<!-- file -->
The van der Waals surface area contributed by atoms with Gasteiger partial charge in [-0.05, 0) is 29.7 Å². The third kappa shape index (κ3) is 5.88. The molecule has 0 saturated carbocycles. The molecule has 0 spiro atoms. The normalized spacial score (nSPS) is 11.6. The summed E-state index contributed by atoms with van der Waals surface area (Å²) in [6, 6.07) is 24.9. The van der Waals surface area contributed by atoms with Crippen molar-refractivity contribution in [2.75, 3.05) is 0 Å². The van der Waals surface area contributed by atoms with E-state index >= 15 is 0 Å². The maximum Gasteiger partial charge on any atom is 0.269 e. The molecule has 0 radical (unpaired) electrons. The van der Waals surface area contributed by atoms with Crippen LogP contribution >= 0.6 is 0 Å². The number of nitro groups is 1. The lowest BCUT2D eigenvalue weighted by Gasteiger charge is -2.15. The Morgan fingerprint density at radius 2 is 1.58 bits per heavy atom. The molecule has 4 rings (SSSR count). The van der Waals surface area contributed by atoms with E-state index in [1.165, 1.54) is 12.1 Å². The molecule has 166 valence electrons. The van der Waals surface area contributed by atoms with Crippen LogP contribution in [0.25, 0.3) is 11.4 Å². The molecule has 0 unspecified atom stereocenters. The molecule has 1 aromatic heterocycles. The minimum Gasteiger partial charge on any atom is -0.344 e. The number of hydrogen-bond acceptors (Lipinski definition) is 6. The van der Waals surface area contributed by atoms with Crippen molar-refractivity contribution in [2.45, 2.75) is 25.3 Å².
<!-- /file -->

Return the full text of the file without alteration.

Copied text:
The van der Waals surface area contributed by atoms with Gasteiger partial charge in [-0.05, 0) is 29.7 Å². The third kappa shape index (κ3) is 5.88. The molecule has 0 saturated carbocycles. The molecule has 0 spiro atoms. The normalized spacial score (nSPS) is 11.6. The summed E-state index contributed by atoms with van der Waals surface area (Å²) in [6, 6.07) is 24.9. The van der Waals surface area contributed by atoms with Crippen molar-refractivity contribution in [2.75, 3.05) is 0 Å². The van der Waals surface area contributed by atoms with E-state index >= 15 is 0 Å². The maximum Gasteiger partial charge on any atom is 0.269 e. The molecule has 0 radical (unpaired) electrons. The van der Waals surface area contributed by atoms with Crippen LogP contribution >= 0.6 is 0 Å². The number of nitro groups is 1. The lowest BCUT2D eigenvalue weighted by Gasteiger charge is -2.15. The Morgan fingerprint density at radius 2 is 1.58 bits per heavy atom. The molecule has 4 rings (SSSR count). The van der Waals surface area contributed by atoms with E-state index in [1.165, 1.54) is 12.1 Å². The molecule has 166 valence electrons. The van der Waals surface area contributed by atoms with Crippen LogP contribution in [0.25, 0.3) is 11.4 Å². The molecule has 0 unspecified atom stereocenters. The molecule has 1 aromatic heterocycles. The minimum Gasteiger partial charge on any atom is -0.344 e. The number of hydrogen-bond acceptors (Lipinski definition) is 6. The van der Waals surface area contributed by atoms with Crippen molar-refractivity contribution in [2.45, 2.75) is 25.3 Å².